We simply do not have enough to give everyone the care they need right when they need it. In an ideal world, we would. That is the definition of timely, universal health care. But in real-world Ontario, we are forced to triage patients and ration health care. Too many people, too few publicly-funded resources.
The reason I care what my provincial government does is simple: health care in Ontario is in a downward spiral -- I see it everywhere, even in my small town family medicine practice. At this point, the government must step up and stabilize the situation. I've been in independent practice for seven years. In that short time, I have watched resources dwindle.
Merits and failings of the contract aside, many wonder about the aftermath of this vote. Ratify the contract and what -- ration care and pinch pennies? Reject the contract and what -- face a vengeful government's unilateral cuts? The uncertainty inherent in the contract is mirrored by the uncertainty of the unilateral actions that we have weathered for the past 18 months.
The OMA ramped up their aggressive endorsement: ads appeared on Facebook, Twitter and Instagram. Calls for a balanced discussion were met with threats from the OMA: "it's either the PSA or more cuts." Rules govern how such votes occur. The OMA's methods rigged the votes towards a "yes," seemingly breaching them all.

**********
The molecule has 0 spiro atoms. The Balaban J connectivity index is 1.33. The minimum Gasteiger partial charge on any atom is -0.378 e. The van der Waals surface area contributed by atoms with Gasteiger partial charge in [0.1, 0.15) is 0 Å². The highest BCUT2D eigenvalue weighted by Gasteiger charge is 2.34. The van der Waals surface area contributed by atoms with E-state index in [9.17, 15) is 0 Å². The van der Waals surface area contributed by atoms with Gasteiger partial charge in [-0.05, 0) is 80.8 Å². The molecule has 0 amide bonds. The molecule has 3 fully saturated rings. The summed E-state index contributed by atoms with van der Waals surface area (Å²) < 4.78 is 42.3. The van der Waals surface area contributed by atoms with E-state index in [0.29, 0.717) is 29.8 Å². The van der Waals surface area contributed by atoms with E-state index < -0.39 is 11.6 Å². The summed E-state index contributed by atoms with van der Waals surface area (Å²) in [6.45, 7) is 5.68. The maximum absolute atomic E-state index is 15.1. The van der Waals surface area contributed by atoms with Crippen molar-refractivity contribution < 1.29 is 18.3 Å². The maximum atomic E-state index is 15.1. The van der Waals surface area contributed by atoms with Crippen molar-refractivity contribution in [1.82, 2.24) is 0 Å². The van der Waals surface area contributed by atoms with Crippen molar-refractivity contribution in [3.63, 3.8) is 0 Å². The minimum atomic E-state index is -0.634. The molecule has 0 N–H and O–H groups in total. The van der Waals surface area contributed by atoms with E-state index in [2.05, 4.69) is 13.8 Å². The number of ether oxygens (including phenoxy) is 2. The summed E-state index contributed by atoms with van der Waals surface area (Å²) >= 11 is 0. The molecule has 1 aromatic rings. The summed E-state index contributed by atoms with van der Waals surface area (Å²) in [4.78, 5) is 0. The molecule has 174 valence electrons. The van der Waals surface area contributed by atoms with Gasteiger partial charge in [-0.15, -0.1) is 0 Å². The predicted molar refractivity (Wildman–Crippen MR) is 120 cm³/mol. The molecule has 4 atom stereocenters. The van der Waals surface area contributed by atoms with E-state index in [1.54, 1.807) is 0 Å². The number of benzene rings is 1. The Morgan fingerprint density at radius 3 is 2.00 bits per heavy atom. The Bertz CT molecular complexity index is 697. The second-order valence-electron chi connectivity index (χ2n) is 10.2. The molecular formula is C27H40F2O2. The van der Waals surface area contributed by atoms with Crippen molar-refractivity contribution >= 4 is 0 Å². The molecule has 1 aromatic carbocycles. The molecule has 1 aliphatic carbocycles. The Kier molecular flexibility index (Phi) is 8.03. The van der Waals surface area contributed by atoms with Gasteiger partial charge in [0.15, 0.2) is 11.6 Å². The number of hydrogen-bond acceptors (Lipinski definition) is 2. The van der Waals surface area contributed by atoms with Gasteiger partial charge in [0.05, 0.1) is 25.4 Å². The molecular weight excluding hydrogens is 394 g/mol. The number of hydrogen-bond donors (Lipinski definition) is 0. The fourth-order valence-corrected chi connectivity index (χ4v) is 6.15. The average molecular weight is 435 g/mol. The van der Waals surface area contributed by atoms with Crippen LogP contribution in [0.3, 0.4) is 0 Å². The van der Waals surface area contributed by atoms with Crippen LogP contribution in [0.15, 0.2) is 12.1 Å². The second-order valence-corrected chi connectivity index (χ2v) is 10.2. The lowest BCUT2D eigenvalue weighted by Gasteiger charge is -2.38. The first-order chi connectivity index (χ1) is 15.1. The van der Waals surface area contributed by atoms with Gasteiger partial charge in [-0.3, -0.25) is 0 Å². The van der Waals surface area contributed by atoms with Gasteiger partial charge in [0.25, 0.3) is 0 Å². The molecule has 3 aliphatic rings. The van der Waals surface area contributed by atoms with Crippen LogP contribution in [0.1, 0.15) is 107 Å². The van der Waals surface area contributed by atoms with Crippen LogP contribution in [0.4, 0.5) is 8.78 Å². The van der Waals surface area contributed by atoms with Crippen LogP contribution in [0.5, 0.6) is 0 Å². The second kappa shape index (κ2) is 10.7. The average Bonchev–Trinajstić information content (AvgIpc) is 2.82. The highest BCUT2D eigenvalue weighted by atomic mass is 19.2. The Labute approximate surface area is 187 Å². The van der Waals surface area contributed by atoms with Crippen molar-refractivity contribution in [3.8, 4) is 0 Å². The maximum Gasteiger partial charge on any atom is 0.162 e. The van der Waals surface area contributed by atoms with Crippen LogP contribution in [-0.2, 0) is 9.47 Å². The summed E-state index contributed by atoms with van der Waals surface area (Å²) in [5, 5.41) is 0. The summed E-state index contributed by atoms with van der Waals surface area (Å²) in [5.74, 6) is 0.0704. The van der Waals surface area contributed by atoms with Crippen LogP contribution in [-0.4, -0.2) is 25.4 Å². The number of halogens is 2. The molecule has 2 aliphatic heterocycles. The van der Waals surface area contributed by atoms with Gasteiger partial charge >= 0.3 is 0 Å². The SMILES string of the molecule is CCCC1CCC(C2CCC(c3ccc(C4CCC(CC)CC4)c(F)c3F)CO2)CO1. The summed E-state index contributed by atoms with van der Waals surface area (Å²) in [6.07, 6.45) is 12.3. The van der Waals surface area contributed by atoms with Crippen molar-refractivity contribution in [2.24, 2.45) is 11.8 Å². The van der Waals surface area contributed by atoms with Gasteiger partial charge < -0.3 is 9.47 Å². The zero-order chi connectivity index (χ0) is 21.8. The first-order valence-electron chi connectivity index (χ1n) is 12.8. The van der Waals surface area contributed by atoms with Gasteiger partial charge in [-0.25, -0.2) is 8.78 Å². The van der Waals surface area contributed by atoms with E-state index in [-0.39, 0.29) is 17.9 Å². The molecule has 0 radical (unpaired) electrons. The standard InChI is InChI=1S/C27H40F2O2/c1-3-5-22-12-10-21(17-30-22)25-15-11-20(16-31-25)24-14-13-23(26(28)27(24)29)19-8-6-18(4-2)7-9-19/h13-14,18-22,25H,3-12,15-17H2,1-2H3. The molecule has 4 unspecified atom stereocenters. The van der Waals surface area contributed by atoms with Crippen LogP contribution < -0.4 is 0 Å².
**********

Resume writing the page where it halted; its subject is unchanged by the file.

They outsource services to the U.S. -- services that now cost more than they would if provided here. They waste much-needed health-care dollars on bureaucracy and failed ventures. They ignore ordinary people as they die on ballooning wait lists. They offer Band-Aid solutions to complex problems. This is not acceptable.
I believe the public should know how taxes are spent. More importantly, the public should know their money is wisely spent. With physician billings, though, I think we're chasing the wrong number. Billings are a crude, misleading measure of value for money. In isolation, they cannot and do not tell the story we need to hear.
Dread and despair, uncertainty and panic ebb and flow around thoughts of my medical career. Most days clamour with stories of clinics closing, physicians leaving and patients dying on waitlists -- all flatly ignored by provincial leaders. Some days, I even want to quit. After only sx years of independent practice, I'm burning out.
We need health-care reform. To do that, we need an honest conversation between patients, government and front-line workers about what can be covered, what should be covered and what must be covered. We can't have it all. So we need to talk about what we all can have. To get there, doctors must be part of the conversation.
I am completely disillusioned by the Ontario Liberals and in particular, Health Minister Eric Hoskins, the man who is supposed to champion health care in Ontario. And I mean all of health care, not just nurses and hospitals, but doctors too because we each play a vital role.